On the radio yesterday, a DJ reported survey results. People said they would pay $250 to find Christmas joy – the kind they knew when they were kids. (Apparently, most people surveyed would also be willing to fork over $145 to have someone else wrap their gifts.) Now, I know many people hate gift-wrapping, but $250 for Christmas joy!?!?? Craziness.
I once knew a Jewish man who had tremendous Christmas spirit. When his three sons were very young, they had a devout faith in Santa Claus. They knew all about Santa’s generosity and good cheer, so naturally, they wondered if he would stop at their home come Christmas Eve.
To honor their own holiday traditions – while also sharing the spirit of the season – the man and his wife hatched plan. On Christmas Eve, the family did a little art project, and then the joyful father climbed out a window and onto his roof. As the little boys stood watching in their pajamas, their dad placed a decorated poster next to the chimney. It said:
Just a reminder: We are Jewish. You don’t need to stop here tonight. We wish you a VERY MERRY CHRISTMAS!!
Love, The Jacobs Family
Friends, this is the Christmas spirit. And it cost virtually nothing but time and love.
It demonstrates the largest Truth of season: It is NOT about us.
It IS about caring for others and spreading joy because we see that we ourselves have been loved.
But maybe you don’t feel joyful. Maybe you think you have nothing to celebrate because you’ve had a rough year or you’re not with the people you think make your holidays complete.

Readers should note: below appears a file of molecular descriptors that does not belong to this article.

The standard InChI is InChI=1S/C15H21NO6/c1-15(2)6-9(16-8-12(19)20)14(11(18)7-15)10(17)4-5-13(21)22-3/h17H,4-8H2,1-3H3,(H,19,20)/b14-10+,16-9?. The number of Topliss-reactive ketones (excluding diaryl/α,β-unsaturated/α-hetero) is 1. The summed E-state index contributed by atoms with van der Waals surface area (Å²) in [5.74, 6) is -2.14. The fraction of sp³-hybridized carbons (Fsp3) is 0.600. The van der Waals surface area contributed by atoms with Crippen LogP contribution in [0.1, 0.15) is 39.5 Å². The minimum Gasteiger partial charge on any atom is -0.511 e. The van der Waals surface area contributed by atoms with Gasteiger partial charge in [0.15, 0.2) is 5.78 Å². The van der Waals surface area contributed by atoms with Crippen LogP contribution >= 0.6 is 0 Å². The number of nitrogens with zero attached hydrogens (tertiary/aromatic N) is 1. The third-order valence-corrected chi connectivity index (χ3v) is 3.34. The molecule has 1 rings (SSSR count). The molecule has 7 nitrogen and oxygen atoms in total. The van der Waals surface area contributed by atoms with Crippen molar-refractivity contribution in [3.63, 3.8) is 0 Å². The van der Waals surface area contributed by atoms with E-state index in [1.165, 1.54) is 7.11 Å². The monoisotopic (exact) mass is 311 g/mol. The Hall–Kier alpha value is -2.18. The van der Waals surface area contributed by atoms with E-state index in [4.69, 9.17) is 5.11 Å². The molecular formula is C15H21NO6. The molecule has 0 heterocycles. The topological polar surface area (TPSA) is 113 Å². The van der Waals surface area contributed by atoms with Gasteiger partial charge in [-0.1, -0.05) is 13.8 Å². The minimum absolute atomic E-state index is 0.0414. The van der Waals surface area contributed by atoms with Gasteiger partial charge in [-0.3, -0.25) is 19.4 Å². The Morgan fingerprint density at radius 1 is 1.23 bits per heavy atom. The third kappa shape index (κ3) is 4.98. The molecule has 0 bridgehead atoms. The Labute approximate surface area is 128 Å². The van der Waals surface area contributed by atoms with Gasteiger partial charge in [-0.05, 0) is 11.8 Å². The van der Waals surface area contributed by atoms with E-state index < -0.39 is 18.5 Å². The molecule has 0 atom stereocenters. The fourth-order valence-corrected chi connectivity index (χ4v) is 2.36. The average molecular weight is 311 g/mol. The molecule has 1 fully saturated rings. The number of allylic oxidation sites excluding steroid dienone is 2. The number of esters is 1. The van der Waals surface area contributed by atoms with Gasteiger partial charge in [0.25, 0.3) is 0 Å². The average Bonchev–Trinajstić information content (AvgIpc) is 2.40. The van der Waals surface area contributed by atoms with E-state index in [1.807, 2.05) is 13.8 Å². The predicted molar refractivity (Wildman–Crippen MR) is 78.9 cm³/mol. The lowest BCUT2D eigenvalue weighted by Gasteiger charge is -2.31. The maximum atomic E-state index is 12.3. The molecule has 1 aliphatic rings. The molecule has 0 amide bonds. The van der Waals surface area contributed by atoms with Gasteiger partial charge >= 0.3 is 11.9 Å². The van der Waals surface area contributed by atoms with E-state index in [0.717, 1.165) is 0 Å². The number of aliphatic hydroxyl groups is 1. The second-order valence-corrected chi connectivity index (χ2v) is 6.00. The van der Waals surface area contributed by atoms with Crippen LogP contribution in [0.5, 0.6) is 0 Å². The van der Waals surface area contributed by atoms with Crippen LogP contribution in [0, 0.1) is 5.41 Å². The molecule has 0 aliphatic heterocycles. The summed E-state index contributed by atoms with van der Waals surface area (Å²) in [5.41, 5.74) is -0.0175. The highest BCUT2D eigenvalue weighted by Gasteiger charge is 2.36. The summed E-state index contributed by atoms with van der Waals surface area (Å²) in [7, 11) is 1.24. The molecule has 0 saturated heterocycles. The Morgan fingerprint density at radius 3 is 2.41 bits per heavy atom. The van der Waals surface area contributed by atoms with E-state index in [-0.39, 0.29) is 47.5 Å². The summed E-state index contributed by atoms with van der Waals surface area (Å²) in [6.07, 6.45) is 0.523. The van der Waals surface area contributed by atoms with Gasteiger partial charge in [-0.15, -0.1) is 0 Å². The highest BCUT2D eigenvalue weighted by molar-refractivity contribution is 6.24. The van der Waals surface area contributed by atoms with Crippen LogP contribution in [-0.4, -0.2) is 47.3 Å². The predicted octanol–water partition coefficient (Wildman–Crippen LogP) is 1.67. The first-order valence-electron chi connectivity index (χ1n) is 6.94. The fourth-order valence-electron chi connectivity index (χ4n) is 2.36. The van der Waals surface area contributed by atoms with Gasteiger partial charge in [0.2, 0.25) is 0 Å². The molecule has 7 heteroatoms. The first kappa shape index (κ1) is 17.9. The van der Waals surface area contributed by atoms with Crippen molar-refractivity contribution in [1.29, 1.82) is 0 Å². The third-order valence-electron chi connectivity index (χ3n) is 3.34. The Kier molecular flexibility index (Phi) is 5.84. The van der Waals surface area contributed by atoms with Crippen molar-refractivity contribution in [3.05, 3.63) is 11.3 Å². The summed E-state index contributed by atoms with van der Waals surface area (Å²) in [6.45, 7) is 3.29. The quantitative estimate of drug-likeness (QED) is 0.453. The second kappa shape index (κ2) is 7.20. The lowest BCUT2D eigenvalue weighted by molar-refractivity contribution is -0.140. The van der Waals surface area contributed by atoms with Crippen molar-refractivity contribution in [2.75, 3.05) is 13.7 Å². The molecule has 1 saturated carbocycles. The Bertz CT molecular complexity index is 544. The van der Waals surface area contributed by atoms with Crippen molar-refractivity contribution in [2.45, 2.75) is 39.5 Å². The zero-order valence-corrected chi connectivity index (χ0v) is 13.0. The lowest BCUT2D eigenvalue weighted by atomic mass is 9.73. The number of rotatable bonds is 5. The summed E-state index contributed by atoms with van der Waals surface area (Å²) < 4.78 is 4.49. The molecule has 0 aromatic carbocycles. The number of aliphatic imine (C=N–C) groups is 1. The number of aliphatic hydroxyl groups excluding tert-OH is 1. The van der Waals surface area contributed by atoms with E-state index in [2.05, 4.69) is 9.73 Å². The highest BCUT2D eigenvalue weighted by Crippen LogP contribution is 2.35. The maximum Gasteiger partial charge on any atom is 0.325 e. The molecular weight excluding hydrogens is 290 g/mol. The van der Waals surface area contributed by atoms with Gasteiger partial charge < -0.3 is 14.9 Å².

If that’s the case, try these three steps – now or starting tomorrow – to reignite your Christmas or holiday mojo.
1) Close your eyes and begin a mental gratitude statement. If you believe in a higher power – talk to that power. If not, imagine all of the people closest to your heart standing in front of you.
Express thanks for as many things as you can think of, starting with the immediate and going from there. “Thank you for the fact that I’m breathing. Thank you for my beating heart. Thank you for my hands and feet and brain and muscles and my capacity to feel the ground beneath me.”
Move out into your surroundings, the people in your life, counting each thing consciously and with the understanding that even the trials you face are building character in you. Be grateful for this. Be thankful for what you have learned. Don’t stop your list until you simply cannot go on anymore.
2) Get out of your head. Think of a holiday song you enjoy and sing it out loud. Whisper if you must, but verbalize the cheerfulness you’re starting to feel.
3) Decide that you will give every person you meet today a free gift: your smile. Look each one in the eye – especially the annoying, angry, impatient, or rude ones – and smile, with good intentions. Imagine the individual as he or she might have looked as a child. See each person’s vulnerability and humanness. Pray or simply ponder the following over them: Grant this person peace and comfort.
Why do I recommend these steps?
Because gratitude, hope, and generous actions yield joy.
And true Hope is not wishful thinking, but instead it is the firm expectation that something good will occur based on a pattern of goodness that is now present and has come before.
Hope is open to everyone.
Joy can be yours.
I pray you will find both – free and overflowing – this holiday season.